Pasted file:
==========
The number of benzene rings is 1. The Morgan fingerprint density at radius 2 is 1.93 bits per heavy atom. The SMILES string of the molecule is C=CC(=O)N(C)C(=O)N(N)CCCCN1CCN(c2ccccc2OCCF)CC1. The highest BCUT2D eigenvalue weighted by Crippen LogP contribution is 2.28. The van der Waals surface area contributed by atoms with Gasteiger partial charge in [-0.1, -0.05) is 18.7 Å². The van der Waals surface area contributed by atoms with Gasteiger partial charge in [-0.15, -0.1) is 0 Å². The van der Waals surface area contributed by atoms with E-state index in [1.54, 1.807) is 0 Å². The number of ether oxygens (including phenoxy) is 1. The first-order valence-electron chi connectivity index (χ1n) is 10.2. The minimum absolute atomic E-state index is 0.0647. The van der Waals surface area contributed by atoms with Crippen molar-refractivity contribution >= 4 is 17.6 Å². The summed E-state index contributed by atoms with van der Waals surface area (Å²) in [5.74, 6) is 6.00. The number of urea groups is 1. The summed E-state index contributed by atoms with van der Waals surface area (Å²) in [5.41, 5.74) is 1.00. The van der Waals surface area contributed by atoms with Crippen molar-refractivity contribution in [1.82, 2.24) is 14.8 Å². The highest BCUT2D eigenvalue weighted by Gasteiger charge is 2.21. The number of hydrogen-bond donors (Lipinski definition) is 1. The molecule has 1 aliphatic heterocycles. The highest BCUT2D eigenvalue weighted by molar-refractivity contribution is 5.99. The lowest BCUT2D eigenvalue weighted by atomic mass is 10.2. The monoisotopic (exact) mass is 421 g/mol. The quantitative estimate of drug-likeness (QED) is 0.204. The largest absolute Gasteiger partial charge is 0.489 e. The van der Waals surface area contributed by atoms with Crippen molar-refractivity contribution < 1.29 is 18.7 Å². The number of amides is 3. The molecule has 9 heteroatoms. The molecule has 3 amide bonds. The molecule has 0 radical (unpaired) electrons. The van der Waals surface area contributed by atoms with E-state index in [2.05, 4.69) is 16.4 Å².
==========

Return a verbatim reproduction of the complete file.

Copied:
The number of benzene rings is 1. The Morgan fingerprint density at radius 2 is 1.93 bits per heavy atom. The SMILES string of the molecule is C=CC(=O)N(C)C(=O)N(N)CCCCN1CCN(c2ccccc2OCCF)CC1. The highest BCUT2D eigenvalue weighted by Crippen LogP contribution is 2.28. The van der Waals surface area contributed by atoms with Gasteiger partial charge in [-0.1, -0.05) is 18.7 Å². The van der Waals surface area contributed by atoms with Gasteiger partial charge in [-0.15, -0.1) is 0 Å². The van der Waals surface area contributed by atoms with E-state index in [1.54, 1.807) is 0 Å². The number of ether oxygens (including phenoxy) is 1. The first-order valence-electron chi connectivity index (χ1n) is 10.2. The minimum absolute atomic E-state index is 0.0647. The van der Waals surface area contributed by atoms with Crippen molar-refractivity contribution >= 4 is 17.6 Å². The summed E-state index contributed by atoms with van der Waals surface area (Å²) in [5.74, 6) is 6.00. The number of urea groups is 1. The summed E-state index contributed by atoms with van der Waals surface area (Å²) in [5.41, 5.74) is 1.00. The van der Waals surface area contributed by atoms with Crippen molar-refractivity contribution in [1.82, 2.24) is 14.8 Å². The highest BCUT2D eigenvalue weighted by Gasteiger charge is 2.21. The number of hydrogen-bond donors (Lipinski definition) is 1. The molecule has 1 aliphatic heterocycles. The highest BCUT2D eigenvalue weighted by molar-refractivity contribution is 5.99. The lowest BCUT2D eigenvalue weighted by atomic mass is 10.2. The monoisotopic (exact) mass is 421 g/mol. The quantitative estimate of drug-likeness (QED) is 0.204. The largest absolute Gasteiger partial charge is 0.489 e. The van der Waals surface area contributed by atoms with Crippen molar-refractivity contribution < 1.29 is 18.7 Å². The number of amides is 3. The molecule has 9 heteroatoms. The molecule has 3 amide bonds. The molecule has 0 radical (unpaired) electrons. The van der Waals surface area contributed by atoms with E-state index in [2.05, 4.69) is 16.4 Å².